The area of Research and Development (R&D) in software, web and user interface engineering is making quite a statement in many large and small scale organizations lately. With such a vast amount of data and web service APIs available to developers, coupled with a huge demand for multiple systems integrating seamlessly across several platforms and devices, it should come as no surprise that companies are creating "Labs" departments left and right to create the "next big thing."

In order to cultivate innovative products and services, designers and developers need to research, ideate, and collaborate to develop creative approaches to current products or services, or even fill voids for users for products or services that have not been created. Developers need to quickly build out prototypes of these ideas in order to not only implement the ideas and prove the value of the concept, but to also provide new products and/or services for the business itself (and keep the R&D department alive!).

Rapid prototyping is exactly as it sounds: creating a prototype of a concept or an idea in a very short amount of time. For years, such rapid prototyping and development of various simulations was heavily dominated by the Flash and Actionscript world. Now, with the speed and power of current JavaScript interpreters and its ubiquity across arguably the most used piece of software known to man (the web browser), JavaScript, in harmony with HTML and CSS is quickly becoming a go to resource for hashing out proofs of concepts.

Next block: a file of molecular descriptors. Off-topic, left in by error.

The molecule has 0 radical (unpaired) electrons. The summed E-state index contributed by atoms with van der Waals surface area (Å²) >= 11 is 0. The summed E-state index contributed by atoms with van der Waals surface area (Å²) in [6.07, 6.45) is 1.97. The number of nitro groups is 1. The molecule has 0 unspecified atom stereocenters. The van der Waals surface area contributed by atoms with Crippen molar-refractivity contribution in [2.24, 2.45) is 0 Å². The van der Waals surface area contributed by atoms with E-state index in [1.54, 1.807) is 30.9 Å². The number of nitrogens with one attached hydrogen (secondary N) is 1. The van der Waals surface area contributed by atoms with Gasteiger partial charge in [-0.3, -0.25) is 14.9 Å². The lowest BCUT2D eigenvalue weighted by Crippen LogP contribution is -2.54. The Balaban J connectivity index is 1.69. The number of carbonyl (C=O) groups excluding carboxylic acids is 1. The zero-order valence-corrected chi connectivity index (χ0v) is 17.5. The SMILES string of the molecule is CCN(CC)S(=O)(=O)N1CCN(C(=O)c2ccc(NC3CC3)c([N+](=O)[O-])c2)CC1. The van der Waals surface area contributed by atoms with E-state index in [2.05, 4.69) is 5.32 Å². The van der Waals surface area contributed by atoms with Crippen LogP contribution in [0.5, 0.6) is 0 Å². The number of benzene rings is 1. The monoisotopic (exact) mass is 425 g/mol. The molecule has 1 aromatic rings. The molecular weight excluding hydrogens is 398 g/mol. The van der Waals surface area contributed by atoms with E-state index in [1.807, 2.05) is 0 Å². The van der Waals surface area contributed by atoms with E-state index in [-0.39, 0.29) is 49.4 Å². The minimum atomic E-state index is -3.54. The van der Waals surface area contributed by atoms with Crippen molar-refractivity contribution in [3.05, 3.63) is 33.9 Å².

From My Presentation, You Will Learn...
joe_mccann.pngWhat rapid prototyping is and why it is important.
Some actual results of rapid prototyping (case studies) with JavaScript.
What tools you can use right now to build rapid prototypes (including Titanium Desktop, Phonegap, CouchDB, Node.js, JavaScript Templating, Webview for Android and plain HTML5 and CSS3).
Tips on baking in ideas like performance, scalability, and maintenance into the prototypes and why you should avoid them.
How to utilize a single codebase for usage across various devices and platforms including the desktop browser, the mobile browser and mobility products (e.g. Ipad).

About Joe
Joe McCann, a Senior Technologist at frog design, works on innovative design initiatives including the building out of rapid prototypes for companies such as Hewlett Packard and other confidential clients. Joe is also the Principal Consultant at subPrint Interactive, the founder and curator of the Austin JavaScript meetup group, a staunch supporter of the open web and a complete data junkie. Joe's current technical interests lie with machine learning, sentiment analysis, Node.js, Phonegap and Android.